Skip to Content

Consumer Confidence Rises to Second-Highest Level Since Pandemic's Beginning

open store consumer confidence

Consumer sentiment rose in June to the second-highest level since the start of the Covid-19 pandemic as the U.S. economy continued to emerge from the worst economic contraction since the Great Depression. Meanwhile, soaring prices and tight inventories kept potential homebuyers on the sidelines.

The University of Michigan's Consumer Sentiment Index was revised lower to a final reading of 85.5, up from May’s reading of 82.9, data released Friday showed. The figure was weaker than the 86.4 economists estimated in a Trading Economics forecast.

While Americans are feeling better in June about the economy, the University of Michigan report showed their outlook on housing was souring. The survey found 36% of consumers thought it was a good time to buy a house in June, down from 56% in April. It also found that 62% thought it was a bad time to buy.

Median U.S. home prices surged a record 24% on a year-over-year basis in May, according to the National Association of Realtors, as low interest rates and tight inventories squeezed consumers. While buyers were dispirited, the price surge had a different effect on people selling their homes: almost two-thirds reported they thought it was a good time to sell as the shortage of inventory increased competition.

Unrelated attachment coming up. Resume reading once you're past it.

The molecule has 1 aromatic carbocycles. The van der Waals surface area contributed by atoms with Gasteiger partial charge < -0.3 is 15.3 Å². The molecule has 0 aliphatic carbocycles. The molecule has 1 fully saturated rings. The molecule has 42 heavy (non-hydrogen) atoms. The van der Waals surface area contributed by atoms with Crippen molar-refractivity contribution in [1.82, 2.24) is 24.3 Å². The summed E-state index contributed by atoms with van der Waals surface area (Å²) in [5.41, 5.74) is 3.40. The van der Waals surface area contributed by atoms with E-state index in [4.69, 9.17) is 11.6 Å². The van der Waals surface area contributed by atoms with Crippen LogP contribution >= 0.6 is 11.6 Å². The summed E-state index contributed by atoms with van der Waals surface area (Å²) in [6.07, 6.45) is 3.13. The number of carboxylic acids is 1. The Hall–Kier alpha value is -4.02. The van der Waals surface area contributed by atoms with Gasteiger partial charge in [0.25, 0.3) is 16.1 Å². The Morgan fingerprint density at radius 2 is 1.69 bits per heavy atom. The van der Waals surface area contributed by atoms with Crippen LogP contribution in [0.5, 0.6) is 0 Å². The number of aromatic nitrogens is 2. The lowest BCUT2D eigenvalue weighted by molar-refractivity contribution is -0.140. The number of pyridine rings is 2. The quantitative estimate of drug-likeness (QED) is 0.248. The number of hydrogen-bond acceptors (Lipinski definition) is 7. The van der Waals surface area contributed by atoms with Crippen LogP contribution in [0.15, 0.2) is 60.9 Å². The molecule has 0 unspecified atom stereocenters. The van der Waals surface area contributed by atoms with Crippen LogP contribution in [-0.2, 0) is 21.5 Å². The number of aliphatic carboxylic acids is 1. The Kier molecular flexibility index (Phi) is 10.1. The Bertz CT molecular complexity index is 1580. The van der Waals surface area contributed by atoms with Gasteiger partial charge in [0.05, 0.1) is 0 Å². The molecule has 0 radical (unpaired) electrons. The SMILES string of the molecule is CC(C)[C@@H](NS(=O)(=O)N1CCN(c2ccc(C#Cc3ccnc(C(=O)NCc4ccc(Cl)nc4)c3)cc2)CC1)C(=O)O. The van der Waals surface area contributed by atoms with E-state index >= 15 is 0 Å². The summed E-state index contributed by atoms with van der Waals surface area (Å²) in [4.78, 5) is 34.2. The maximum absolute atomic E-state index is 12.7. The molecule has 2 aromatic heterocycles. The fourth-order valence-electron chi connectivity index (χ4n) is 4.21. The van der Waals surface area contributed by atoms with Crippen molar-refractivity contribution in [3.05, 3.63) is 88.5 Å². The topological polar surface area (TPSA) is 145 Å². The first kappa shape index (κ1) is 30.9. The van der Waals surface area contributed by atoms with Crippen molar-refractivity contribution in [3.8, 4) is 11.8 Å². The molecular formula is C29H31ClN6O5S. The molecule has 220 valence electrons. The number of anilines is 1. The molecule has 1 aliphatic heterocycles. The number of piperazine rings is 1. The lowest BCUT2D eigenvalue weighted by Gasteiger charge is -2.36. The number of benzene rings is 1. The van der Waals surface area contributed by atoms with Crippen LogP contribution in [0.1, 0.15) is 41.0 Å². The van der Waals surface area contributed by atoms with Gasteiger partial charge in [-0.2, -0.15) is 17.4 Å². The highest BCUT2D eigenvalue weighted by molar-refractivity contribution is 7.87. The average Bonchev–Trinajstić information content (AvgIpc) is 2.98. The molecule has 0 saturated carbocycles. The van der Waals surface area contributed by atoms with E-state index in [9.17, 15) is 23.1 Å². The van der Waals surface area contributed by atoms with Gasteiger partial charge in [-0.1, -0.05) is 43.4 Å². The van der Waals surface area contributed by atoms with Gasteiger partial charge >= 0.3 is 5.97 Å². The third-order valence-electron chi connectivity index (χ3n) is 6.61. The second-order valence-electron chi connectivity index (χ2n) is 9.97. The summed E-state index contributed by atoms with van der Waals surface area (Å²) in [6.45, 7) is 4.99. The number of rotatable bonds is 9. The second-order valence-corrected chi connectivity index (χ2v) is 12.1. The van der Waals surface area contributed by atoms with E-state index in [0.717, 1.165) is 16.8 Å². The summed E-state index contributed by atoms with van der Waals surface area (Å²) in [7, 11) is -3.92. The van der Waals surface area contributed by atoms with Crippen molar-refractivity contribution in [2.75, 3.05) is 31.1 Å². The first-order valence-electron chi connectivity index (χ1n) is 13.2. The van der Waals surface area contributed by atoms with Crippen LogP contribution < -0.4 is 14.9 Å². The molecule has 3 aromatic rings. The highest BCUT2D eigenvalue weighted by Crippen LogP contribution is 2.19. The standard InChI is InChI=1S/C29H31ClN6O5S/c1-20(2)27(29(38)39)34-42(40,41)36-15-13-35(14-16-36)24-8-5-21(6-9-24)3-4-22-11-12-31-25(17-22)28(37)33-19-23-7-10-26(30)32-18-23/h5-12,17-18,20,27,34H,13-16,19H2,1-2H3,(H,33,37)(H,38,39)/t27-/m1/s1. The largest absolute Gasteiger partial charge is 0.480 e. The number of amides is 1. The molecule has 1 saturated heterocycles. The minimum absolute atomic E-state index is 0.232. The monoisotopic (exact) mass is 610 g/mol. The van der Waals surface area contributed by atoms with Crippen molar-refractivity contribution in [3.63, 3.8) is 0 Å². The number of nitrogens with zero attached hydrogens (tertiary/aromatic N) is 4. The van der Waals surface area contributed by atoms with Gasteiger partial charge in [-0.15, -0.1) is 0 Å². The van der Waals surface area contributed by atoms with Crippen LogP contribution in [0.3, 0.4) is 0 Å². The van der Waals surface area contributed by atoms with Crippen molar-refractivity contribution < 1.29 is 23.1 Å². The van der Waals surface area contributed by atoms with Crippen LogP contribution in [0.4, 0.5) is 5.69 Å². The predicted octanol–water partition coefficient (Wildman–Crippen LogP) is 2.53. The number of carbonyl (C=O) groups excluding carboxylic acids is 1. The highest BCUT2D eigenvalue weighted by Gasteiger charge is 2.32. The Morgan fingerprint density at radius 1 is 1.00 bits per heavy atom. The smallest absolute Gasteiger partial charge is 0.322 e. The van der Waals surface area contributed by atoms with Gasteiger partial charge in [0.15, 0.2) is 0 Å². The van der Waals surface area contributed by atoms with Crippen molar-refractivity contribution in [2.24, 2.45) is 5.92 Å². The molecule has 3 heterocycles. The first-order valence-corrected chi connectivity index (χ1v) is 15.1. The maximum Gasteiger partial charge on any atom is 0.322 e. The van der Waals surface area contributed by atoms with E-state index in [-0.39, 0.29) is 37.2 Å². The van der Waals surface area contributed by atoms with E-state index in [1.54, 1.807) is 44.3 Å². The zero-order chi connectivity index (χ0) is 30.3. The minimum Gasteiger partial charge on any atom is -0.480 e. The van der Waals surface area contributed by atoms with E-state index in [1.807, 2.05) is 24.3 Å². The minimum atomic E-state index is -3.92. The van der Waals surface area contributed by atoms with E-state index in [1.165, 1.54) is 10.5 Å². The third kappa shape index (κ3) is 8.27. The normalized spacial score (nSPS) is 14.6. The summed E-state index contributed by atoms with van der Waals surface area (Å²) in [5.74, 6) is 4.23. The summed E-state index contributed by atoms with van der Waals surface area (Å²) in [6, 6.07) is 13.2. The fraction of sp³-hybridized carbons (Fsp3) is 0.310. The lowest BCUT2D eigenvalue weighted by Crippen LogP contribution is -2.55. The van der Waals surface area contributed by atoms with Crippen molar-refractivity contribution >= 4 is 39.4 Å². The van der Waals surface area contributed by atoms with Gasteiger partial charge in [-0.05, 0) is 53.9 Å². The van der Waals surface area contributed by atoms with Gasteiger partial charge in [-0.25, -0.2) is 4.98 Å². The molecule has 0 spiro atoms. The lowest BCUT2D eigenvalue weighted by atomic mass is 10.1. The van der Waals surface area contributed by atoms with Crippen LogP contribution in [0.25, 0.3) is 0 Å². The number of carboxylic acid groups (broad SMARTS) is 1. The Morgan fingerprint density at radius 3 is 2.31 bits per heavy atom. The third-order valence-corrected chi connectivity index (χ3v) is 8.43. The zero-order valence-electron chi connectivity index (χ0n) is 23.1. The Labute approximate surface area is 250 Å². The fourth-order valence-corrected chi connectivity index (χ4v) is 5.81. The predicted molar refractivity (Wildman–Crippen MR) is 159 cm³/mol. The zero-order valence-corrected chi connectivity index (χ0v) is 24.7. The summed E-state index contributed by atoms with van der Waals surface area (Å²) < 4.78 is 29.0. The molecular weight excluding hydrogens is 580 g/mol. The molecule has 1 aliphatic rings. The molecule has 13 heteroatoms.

A year ago, the median home price was $283,500 as Covid-19 depressed demand. It rose to $350,300 in May, according to the NAR. The trade group estimates about 31% of sales in May came from first-time buyers, compared with 34% in May 2020.

Sales of existing homes fell to a seasonally adjusted annual rate of 5.8 million in May, a drop of 0.9% from April, because of the low inventory of properties for sale, NAR said on Tuesday. New-home sales fell 5.9% in May as supply chain snafus limited the supply of properties, according to a Commerce Department report this week.

Unsold inventory measured as a “months supply” number that gauges how long it would take to sell all the homes if nothing else came on the market was 2.5 months in May for existing homes, NAR said. A year ago, the supply was 4.6 months.

For the year, GDP probably will spike 7.1% in 2021 because of pent-up demand from consumers emerging from lockdowns, according to a Fannie Mae forecast. That compares with a 2.4% contraction last year. In 2022, GDP probably will gain 2.7%, Fannie Mae said.

« Back to News